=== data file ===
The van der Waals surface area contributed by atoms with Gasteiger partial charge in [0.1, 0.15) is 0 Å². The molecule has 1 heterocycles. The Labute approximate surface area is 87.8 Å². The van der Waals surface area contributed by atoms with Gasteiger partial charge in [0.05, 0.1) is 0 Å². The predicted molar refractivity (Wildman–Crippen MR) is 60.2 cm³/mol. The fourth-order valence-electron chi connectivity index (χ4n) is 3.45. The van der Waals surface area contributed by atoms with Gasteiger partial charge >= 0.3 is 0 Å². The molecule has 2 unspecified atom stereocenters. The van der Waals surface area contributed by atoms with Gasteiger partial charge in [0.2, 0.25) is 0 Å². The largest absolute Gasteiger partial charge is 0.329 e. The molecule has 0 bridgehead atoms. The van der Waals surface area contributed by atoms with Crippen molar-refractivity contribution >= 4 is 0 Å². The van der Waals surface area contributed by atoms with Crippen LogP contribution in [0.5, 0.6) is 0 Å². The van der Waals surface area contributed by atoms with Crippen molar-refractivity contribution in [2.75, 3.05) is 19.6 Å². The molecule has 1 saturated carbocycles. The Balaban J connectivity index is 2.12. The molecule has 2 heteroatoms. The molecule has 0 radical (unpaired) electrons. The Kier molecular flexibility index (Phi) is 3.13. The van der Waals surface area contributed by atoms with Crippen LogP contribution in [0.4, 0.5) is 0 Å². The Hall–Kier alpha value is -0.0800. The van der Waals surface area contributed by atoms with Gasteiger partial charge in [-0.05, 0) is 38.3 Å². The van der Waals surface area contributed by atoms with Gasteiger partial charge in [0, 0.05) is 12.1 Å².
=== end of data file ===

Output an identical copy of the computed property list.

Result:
The van der Waals surface area contributed by atoms with Gasteiger partial charge in [0.1, 0.15) is 0 Å². The molecule has 1 heterocycles. The Labute approximate surface area is 87.8 Å². The van der Waals surface area contributed by atoms with Gasteiger partial charge in [0.05, 0.1) is 0 Å². The predicted molar refractivity (Wildman–Crippen MR) is 60.2 cm³/mol. The fourth-order valence-electron chi connectivity index (χ4n) is 3.45. The van der Waals surface area contributed by atoms with Gasteiger partial charge >= 0.3 is 0 Å². The molecule has 2 unspecified atom stereocenters. The van der Waals surface area contributed by atoms with Gasteiger partial charge in [0.2, 0.25) is 0 Å². The largest absolute Gasteiger partial charge is 0.329 e. The molecule has 0 bridgehead atoms. The van der Waals surface area contributed by atoms with Crippen molar-refractivity contribution >= 4 is 0 Å². The van der Waals surface area contributed by atoms with Crippen LogP contribution in [0.5, 0.6) is 0 Å². The van der Waals surface area contributed by atoms with Crippen molar-refractivity contribution in [2.75, 3.05) is 19.6 Å². The molecule has 1 saturated carbocycles. The Balaban J connectivity index is 2.12. The molecule has 2 heteroatoms. The molecule has 0 radical (unpaired) electrons. The Kier molecular flexibility index (Phi) is 3.13. The van der Waals surface area contributed by atoms with Crippen LogP contribution in [0.4, 0.5) is 0 Å². The Hall–Kier alpha value is -0.0800. The van der Waals surface area contributed by atoms with Gasteiger partial charge in [-0.05, 0) is 38.3 Å². The van der Waals surface area contributed by atoms with Gasteiger partial charge in [0, 0.05) is 12.1 Å².